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Author Topic: New AMD APUs... [AMD A8-Series]  (Read 17011 times)
themike5000
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July 07, 2011, 08:37:02 PM
 #21

What software are you using to mine?

GUIMiner 0701

But is GUIMiner taking advantage of the GPU core?

Yes.  You can't get 65mhash out of a normal CPU.

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CanaryInTheMine
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July 29, 2011, 11:09:33 PM
 #22

I have a A8-3850 Box,

Running all 4 cores. Getting 65MHash/s


How are you cooling it? stock sink/fan or something else?

Have you tried overclocking?

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KKAtan
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July 30, 2011, 04:59:50 PM
 #23

So, the 2.9GHz will do 65Mhash/s...

What about the 2.6GHz version?
The cpu speed is irrelevant. What you look at is how many shaders there are, and how fast the shaders run.

400 shaders at 600 mhz is the strongest Llano you can get.


Running all 4 cores. Getting 65MHash/s
Best to deactivate the cpu mining and only mine with the graphics shaders.
Overclocking the shaders from 600 Mhz should boost your hash rate far more than the cpus ever could achieve.


If they make a power-efficient
It's vliw5 at 32 nm soi. It's far more power efficient than any other graphics card in existence currently.

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July 30, 2011, 08:19:33 PM
 #24

I have set one of these up and using CGminer ... the a8 can pull off around 68mh/s .. OS is win7 x64.
Not too bad!

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October 05, 2011, 12:24:21 PM
 #25

Could you use this with something like Tenebrix working with both the CPU and the shaders?

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October 05, 2011, 12:39:15 PM
 #26

The shader core is a standard GPU (called HD 6550D) its specs are similar to the GPU on HD 6570 video card.
It is 400 shaders vs 480 running at higher clock and it is more efficient using 32nm process but it is for all intents and purposes a GPU.

It has all the advantages and disadvantages of GPU.  Namely it only has 64KB on cache on the GPU which is insufficient to efficiently run scrypt. The CPU "side" of the chip is a rather pedestrian CPU.  It should perform similarly to any other modern CPU.

So while you "could" use it to mine "CPU friendly" you won't get a massive boost over other CPU as the GPU is "crippled".  A higher clocked multi-core chip (like 6 core Phenom II) would still be superior.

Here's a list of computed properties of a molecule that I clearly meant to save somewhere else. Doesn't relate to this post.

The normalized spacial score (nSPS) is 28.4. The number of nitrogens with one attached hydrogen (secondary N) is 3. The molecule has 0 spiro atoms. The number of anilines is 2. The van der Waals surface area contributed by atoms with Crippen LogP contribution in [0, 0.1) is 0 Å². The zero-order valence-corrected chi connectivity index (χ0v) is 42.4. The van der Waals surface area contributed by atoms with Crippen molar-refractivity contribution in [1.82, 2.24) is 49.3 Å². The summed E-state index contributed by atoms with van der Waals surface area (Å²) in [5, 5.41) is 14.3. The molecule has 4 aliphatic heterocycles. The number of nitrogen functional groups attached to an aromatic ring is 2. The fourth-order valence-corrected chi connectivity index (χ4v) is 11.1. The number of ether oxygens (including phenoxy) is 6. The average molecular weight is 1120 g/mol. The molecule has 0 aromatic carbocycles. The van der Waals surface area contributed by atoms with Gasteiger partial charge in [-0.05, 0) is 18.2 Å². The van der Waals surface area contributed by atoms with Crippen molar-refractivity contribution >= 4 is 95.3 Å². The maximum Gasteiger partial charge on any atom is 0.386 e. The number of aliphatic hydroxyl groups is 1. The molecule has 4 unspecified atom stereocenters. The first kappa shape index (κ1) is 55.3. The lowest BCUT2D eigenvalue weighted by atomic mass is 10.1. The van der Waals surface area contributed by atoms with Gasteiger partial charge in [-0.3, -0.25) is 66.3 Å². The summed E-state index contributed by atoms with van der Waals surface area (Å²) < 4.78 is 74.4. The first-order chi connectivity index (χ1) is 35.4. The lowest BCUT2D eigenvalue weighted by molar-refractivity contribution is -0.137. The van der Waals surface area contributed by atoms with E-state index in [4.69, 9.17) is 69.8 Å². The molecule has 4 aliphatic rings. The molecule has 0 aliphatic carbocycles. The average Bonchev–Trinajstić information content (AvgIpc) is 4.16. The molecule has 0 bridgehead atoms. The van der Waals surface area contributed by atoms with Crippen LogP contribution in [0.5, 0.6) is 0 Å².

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October 05, 2011, 01:22:33 PM
 #27

The shader core is a standard GPU (called HD 6550D) its specs are similar to the GPU on HD 6570 video card.
It is 400 shaders vs 480 running at higher clock and it is more efficient using 32nm process but it is for all intents and purposes a GPU.

It has all the advantages and disadvantages of GPU.  Namely it only has 64KB on cache on the GPU which is insufficient to efficiently run scrypt. The CPU "side" of the chip is a rather pedestrian CPU.  It should perform similarly to any other modern CPU.

So while you "could" use it to mine "CPU friendly" you won't get a massive boost over other CPU as the GPU is "crippled".  A higher clocked multi-core chip (like 6 core Phenom II) would still be superior.

Thank you. I have been reading up a bit on them and it is quite confusing. You'd think that in AMD's whole fusion strategy they could allow the GPU and the CPU to access the same cache. Perhaps this is further down the pipeline.

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Shevek
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October 05, 2011, 01:58:05 PM
 #28

It'll be about 92% of a 5570, or about 55 MH/s. Smiley

I have a 5570 and can do 200+ Mh/S... Unless a 92% means something different now, there is a problem somewhere.

OT

I'm curious about your settings ...

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October 05, 2011, 02:54:55 PM
 #29

Thank you. I have been reading up a bit on them and it is quite confusing. You'd think that in AMD's whole fusion strategy they could allow the GPU and the CPU to access the same cache. Perhaps this is further down the pipeline.

Possibly someday.  One thing is for sure we can expect tighter and tighter integration of CPU and GPU cores.  Currently the GPU doesn't have access to CPU cache though.

A high end "fusion" could be interesting for high performance computing.  Imagine a chip w/ 4 or 8 x86 cores and a much larger shader core one with internal high speed cache and ability to share L2 caches of "traditional" cores.    In a 4 socket server that would give you pretty amazing computing densities. 

Of course AMD whole blending of the lines between CPU & GPU will eventually kill the "CPU friendly" block chains.  It is a futile endeavor.   
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October 05, 2011, 04:03:51 PM
 #30

if AMD would just make gpu chips stack-able in to arrays that would be something
that would be awsome
get 10 HD6970 chips stacked together..
it could dump 3000 watts of heat in a square inch.

just have to figure out how to cool it  Huh
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October 05, 2011, 04:05:36 PM
 #31

if AMD would just make gpu chips stack-able in to arrays that would be something
that would be awsome
get 10 HD6970 chips stacked together..
it could dump 3000 watts of heat in a square inch.

just have to figure out how to cool it  Huh
with a very cold liquid Smiley

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October 05, 2011, 04:23:29 PM
 #32

if AMD would just make gpu chips stack-able in to arrays that would be something
that would be awsome
get 10 HD6970 chips stacked together..
it could dump 3000 watts of heat in a square inch.

just have to figure out how to cool it  Huh